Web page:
The key word is "moderate" drinking, meaning two drinks a day for men, and one for women, and one benefit is a better chance of remembering if you've been moderate in your drinking. Web MD reports that when reseachers at Loyola University Medical Center in Maywood, Ill. reviewed 143 studies comprising more than 365,000 participants from 19 countries, they found that moderate drinkers were 23 percent less likely to develop signs of memory problems or Alzheimer's disease.The researchers found that he benefit was the same among men and women, and that wine seemed to be more protective than beer or spirits. They also found that heavy alcohol consumption or more than three to five drinks per day did show a trend of increased risk for memory problems and dementia in the study, but this finding did not reach statistical significance.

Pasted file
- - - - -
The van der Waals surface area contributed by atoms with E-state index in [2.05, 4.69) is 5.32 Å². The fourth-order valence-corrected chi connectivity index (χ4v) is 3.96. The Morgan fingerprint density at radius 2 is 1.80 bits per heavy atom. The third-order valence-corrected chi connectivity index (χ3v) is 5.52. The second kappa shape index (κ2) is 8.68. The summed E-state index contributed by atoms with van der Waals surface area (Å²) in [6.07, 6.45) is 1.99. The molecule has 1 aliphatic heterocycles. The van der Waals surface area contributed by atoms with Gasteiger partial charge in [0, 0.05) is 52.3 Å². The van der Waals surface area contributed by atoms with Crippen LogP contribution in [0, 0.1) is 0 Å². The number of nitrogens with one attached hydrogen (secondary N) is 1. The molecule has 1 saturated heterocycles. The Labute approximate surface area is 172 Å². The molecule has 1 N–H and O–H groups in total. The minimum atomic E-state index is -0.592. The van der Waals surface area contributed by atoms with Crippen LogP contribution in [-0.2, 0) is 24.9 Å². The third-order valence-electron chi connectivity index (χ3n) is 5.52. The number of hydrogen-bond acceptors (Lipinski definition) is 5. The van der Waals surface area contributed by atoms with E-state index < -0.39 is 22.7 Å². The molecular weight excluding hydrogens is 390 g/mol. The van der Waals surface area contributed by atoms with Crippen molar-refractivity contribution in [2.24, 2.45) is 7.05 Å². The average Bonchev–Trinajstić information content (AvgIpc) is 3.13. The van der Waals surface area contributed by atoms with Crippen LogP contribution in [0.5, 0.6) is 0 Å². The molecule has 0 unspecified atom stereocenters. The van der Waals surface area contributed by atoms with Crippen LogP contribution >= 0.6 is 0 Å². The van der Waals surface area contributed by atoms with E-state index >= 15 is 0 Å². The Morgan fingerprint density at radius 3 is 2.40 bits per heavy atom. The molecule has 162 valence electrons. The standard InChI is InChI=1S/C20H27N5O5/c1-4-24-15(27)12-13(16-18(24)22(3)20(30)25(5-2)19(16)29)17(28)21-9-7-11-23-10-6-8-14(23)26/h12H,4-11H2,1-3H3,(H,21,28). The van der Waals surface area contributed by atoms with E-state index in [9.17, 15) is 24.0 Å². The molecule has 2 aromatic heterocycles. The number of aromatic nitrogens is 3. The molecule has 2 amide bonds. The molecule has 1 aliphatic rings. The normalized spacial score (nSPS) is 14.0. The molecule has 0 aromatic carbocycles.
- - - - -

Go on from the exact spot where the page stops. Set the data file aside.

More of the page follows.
File under "Cause or Effect?" Researchers at Cornell University have concluded that when an older man's wife or girlfriend has a stronger bond with his friends than he does, his performance in the bedroom tends to suffer. HealthDay reports on the research, which analyzed a survey of more than 3,000 people ranging in age from 57 to 85, and found that men who find themselves in this situation "are more likely to have trouble getting or maintaining an erection and are also more likely to experience difficulty achieving orgasm during sex," compared to couples where there's a clearer line between his friends and hers. The researchers believe that when a female partner comes between a middle-aged or older man and his best friends, it may undermine his feelings of independence and privacy. Ultimately, the researchers argued, this scenario leads to significant problems with the couple's partner satisfaction, in terms of sexual attraction and the man's own sense of his masculinity.